Cycling safety
Whether you're on the road or the trail, staying visible and using the right equipment will keep you protected.

GRAFENWOEHR, Germany -- Every time a cyclist puts wheels to the pavement, they assume a risk.

Exposed and vulnerable to cars, weather and obstacles, cyclists must take extra precautions to remain safe.

While these safety measures can be adapted at any time, they should be taught at an early age, said William Whitman, U.S. Army Garrison Bavaria safety director.

"Parents need to set an example for their kids by wearing helmets themselves and making sure their kids wear their helmets," he said.

And if parents don't enforce safe riding for themselves and their children, a garrison policy will, "which requires all service members, DoD civilians and family members to wear helmets while riding bicycles, skateboards, rollerblades and scooters," said Whitman.

As a cyclist, you can take steps to protect yourself from injury in two major ways: Having proper equipment and staying visible.

Stay visible on the road

• See and be seen. Make sure you're visible at all times. Wear neon or bright colors. Also, wear something that reflects light, like reflective tape or flashing lights. Just because you see a driver, doesn't mean he sees you.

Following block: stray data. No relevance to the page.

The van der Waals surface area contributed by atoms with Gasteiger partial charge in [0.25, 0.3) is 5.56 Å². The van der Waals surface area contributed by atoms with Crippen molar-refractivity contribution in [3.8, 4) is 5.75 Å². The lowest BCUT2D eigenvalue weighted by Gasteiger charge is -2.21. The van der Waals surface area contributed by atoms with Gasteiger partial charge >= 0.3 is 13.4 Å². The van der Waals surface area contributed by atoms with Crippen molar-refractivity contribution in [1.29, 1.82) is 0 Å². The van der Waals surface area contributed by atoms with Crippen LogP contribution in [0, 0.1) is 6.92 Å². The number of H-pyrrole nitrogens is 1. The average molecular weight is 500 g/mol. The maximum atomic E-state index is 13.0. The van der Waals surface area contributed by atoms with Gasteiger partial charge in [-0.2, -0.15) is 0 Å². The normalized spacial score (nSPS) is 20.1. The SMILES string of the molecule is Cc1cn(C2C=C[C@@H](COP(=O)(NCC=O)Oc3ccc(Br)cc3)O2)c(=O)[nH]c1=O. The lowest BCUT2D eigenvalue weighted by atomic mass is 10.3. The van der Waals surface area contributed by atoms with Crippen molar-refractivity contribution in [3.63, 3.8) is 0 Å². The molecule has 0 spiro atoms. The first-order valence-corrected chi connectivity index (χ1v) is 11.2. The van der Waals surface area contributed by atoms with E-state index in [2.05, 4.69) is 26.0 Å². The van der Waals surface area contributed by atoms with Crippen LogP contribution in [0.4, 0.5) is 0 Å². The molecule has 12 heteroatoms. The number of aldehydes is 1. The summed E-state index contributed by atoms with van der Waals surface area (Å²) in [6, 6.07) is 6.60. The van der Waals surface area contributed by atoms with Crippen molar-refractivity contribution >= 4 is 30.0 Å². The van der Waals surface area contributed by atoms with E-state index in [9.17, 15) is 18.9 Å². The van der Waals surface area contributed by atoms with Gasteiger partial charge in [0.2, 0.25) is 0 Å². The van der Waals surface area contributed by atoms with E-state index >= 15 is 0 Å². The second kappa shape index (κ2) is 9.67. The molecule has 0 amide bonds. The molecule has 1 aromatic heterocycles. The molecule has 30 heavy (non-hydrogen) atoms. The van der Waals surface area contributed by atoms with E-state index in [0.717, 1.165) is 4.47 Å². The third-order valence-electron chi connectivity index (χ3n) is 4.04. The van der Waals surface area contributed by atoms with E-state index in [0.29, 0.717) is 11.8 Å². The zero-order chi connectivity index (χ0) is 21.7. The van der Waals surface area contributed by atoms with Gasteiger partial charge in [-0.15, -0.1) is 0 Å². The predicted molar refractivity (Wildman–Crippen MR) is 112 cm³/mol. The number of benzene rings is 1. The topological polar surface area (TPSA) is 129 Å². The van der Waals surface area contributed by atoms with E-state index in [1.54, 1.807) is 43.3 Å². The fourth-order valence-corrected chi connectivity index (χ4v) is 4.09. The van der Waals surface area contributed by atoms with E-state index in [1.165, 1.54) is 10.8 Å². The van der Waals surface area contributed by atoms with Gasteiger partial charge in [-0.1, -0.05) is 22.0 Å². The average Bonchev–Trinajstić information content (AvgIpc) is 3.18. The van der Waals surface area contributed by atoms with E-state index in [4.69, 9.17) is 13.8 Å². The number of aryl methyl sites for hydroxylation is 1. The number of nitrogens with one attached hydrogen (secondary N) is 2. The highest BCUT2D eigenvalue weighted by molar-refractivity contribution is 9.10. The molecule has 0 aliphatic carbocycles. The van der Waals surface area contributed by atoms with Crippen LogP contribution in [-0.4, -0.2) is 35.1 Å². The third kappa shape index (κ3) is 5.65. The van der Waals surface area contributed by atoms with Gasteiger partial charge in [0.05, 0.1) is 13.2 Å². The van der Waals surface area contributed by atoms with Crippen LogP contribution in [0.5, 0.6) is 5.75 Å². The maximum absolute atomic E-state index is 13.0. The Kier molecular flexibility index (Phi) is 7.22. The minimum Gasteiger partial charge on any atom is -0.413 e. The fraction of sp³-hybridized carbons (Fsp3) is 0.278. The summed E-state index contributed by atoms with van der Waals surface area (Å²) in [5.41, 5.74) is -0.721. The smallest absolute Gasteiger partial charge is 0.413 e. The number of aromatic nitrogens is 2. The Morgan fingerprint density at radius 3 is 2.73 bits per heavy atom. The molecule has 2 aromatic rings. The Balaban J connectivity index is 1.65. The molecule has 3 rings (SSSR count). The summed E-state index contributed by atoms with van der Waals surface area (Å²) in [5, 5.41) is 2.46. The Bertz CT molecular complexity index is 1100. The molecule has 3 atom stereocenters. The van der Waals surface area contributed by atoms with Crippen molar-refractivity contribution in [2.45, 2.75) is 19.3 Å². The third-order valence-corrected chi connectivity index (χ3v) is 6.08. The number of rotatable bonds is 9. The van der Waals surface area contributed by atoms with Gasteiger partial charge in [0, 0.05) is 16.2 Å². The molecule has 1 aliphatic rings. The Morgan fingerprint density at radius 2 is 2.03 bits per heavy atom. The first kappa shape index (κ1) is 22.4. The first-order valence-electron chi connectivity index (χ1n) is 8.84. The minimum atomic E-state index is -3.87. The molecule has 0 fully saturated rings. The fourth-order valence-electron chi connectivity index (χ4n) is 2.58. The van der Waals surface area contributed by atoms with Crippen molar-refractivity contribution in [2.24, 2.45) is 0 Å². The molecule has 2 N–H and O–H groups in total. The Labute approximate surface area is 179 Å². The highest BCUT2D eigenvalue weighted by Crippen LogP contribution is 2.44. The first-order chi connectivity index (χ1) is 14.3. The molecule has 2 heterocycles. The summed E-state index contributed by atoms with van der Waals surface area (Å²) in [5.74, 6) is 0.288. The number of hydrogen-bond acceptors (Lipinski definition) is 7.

• Use verbal and non-verbal communication. Make use of eye contact with drivers, turn signals, signaling road hazards to other cyclists and using arm signals for turning left and right.
• Be bright at night. When riding at night, wear reflective clothing and make sure that you have lights or reflectors on the front and rear of your bike.

Tip top equipment

Always wear a helmet. Protecting your brain saves your life.

When buying a helmet, ensure it fits snuggly, sits low on your forehead (one or two finger-widths of space above your eyebrows) and feels comfortable. Also, check that it:
• Snaps tightly, but comfortably, under your chin
• Doesn't slide around your head

Adjust your bike to fit properly. You should be comfortable riding your bike.
• Step 1: To adjust it, stand over your bike. There should be 1-2 inches between you and the top bar for a road bike and 3-4 inches for a mountain bike.
• Step 2: The seat should be level, front to back. When you're sitting, there should be just a slight bend in your knee when your leg is fully extended on the peddle.
• Step 3: The handle bar should be at the same level as the seat.

Check your equipment. Before riding, ensure your tires are inflated and brakes work.

More bike safety tips

• Control your bike. Keep both hands on the handlebars at all times. Carry items in a backpack or basket.
• Watch for hazards. Pay attention to avoid obstacles that could make you crash like potholes, glass, gravel, puddles, leaves and animals.

Page last updated Tue May 20th, 2014 at 05:39